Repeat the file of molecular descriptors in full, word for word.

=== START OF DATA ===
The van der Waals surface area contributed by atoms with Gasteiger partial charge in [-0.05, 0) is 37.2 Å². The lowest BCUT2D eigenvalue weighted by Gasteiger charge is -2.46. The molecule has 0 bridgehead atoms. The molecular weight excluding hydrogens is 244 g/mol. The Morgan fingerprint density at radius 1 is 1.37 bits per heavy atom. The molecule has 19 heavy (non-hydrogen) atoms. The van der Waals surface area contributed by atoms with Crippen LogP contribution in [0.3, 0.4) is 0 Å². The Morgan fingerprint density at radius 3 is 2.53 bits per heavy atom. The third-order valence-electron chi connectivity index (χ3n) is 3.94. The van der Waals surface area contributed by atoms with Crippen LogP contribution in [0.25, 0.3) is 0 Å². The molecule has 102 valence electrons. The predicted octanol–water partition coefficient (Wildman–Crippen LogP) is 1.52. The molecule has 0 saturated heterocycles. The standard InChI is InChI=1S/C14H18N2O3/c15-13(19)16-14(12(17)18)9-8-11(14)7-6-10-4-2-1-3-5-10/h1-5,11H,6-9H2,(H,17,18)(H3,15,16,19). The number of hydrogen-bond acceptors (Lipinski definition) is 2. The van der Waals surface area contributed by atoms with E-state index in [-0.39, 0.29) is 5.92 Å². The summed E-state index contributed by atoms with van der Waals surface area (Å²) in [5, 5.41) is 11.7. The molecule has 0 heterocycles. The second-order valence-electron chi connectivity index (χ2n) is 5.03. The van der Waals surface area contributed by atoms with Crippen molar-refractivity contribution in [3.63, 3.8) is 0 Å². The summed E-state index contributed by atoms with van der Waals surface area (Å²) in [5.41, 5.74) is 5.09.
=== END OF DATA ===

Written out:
The van der Waals surface area contributed by atoms with Gasteiger partial charge in [-0.05, 0) is 37.2 Å². The lowest BCUT2D eigenvalue weighted by Gasteiger charge is -2.46. The molecule has 0 bridgehead atoms. The molecular weight excluding hydrogens is 244 g/mol. The Morgan fingerprint density at radius 1 is 1.37 bits per heavy atom. The molecule has 19 heavy (non-hydrogen) atoms. The van der Waals surface area contributed by atoms with Crippen LogP contribution in [0.3, 0.4) is 0 Å². The Morgan fingerprint density at radius 3 is 2.53 bits per heavy atom. The third-order valence-electron chi connectivity index (χ3n) is 3.94. The van der Waals surface area contributed by atoms with Crippen LogP contribution in [0.25, 0.3) is 0 Å². The molecule has 102 valence electrons. The predicted octanol–water partition coefficient (Wildman–Crippen LogP) is 1.52. The molecule has 0 saturated heterocycles. The standard InChI is InChI=1S/C14H18N2O3/c15-13(19)16-14(12(17)18)9-8-11(14)7-6-10-4-2-1-3-5-10/h1-5,11H,6-9H2,(H,17,18)(H3,15,16,19). The number of hydrogen-bond acceptors (Lipinski definition) is 2. The van der Waals surface area contributed by atoms with E-state index in [-0.39, 0.29) is 5.92 Å². The summed E-state index contributed by atoms with van der Waals surface area (Å²) in [5, 5.41) is 11.7. The molecule has 0 heterocycles. The second-order valence-electron chi connectivity index (χ2n) is 5.03. The van der Waals surface area contributed by atoms with Crippen molar-refractivity contribution in [3.63, 3.8) is 0 Å². The summed E-state index contributed by atoms with van der Waals surface area (Å²) in [5.41, 5.74) is 5.09.